The sorting methods of the present invention eliminate or substantially reduce well known disadvantages of the quicksort algorithm, including stack requirements, sensitivity to long common substrings, and non-linearity (c1*n* log 2(n), where the constant c1 is approximately proportional to the average compare length, that is, the average point where two records differ). In the case of many common substrings present in the data, or just many duplicates, the average compare length will typically be large, thus affecting total sort time accordingly. Basically, every character in every record in the first "average comparelength number of" characters will be used an average of log2(n) times.
According to the present invention, any character is accessed at most twice, and the existence of common substrings is turned into an advantage. The expected behavior is thus linear (c1*n +c2* 0(n)), with the sorting time almost completely insensitive to the starting order of the records. Like quicksort, however, the technique is not a stable sort in the instance of duplicates.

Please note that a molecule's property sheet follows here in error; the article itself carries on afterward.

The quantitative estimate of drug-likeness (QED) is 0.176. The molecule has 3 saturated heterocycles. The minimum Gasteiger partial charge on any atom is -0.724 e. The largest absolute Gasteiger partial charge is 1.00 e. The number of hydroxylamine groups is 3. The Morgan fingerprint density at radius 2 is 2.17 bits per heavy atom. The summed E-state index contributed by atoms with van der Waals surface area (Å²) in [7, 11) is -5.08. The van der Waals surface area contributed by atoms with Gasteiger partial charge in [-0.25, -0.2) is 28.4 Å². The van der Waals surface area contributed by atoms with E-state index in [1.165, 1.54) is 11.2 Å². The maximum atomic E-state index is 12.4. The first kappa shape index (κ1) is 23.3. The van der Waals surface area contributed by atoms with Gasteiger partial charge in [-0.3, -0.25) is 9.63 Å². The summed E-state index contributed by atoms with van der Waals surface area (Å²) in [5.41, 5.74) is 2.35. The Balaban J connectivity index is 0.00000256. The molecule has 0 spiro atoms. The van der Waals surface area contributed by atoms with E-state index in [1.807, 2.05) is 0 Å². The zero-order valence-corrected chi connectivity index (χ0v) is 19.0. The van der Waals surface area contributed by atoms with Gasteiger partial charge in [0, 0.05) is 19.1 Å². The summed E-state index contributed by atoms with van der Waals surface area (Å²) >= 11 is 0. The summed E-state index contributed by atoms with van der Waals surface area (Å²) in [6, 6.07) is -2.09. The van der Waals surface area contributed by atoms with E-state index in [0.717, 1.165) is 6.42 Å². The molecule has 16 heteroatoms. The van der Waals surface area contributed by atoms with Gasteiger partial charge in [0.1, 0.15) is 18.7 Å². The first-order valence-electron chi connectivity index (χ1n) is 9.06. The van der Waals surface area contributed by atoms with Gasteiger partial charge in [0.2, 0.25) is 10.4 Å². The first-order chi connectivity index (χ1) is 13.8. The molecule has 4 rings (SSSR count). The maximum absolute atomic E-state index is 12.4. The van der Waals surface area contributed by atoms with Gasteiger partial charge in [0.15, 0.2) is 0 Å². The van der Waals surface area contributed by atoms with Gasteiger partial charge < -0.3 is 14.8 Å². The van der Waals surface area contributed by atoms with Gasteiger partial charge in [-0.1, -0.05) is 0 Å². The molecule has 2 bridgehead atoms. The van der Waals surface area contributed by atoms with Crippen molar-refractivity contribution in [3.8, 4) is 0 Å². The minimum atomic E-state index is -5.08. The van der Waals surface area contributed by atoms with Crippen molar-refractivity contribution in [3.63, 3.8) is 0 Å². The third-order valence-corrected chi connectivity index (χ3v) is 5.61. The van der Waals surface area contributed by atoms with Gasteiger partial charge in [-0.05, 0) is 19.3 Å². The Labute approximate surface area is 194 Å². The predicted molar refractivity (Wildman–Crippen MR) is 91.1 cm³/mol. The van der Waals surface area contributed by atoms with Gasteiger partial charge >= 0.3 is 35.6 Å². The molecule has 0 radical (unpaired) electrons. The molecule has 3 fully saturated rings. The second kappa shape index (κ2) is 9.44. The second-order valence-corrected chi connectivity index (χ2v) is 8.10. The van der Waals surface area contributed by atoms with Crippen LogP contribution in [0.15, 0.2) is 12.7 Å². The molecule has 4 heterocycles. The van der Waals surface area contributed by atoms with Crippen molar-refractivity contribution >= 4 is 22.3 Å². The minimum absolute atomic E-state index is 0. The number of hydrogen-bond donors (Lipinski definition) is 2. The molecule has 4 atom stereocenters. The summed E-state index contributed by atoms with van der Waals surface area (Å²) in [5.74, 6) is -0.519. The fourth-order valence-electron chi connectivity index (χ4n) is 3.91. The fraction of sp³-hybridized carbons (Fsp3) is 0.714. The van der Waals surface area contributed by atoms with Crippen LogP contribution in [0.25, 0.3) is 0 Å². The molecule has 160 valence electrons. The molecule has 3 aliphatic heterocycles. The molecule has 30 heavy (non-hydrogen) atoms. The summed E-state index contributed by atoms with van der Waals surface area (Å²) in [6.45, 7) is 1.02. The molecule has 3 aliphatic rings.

The methods of the present invention are particularly advantageous when employed on a large number of records, as each recursion level requires some initialization that could become a dominant position as the number of records in the "current group" gets smaller. When a subgroup contains less than a selected threshold number of records, quicksort or other standard sorting technique may be applied. The threshold level is a constant whose actual value may be optimized to a particular embodiment of the present invention and a particular implementation of quicksort. When applying quicksort to a group, the starting position should preferably be the "current position", since all the records in the group have the same common part up until this position.
At the outset, it is helpful to study the inputs, output, and data structures employed within the system of the present invention. The following exemplary data members are provided as input to the method:
(1) char ** ppRecPtrs: array of pointers to records to be sorted.
(2) long iRecNum: number of record pointers in ppRecPtrs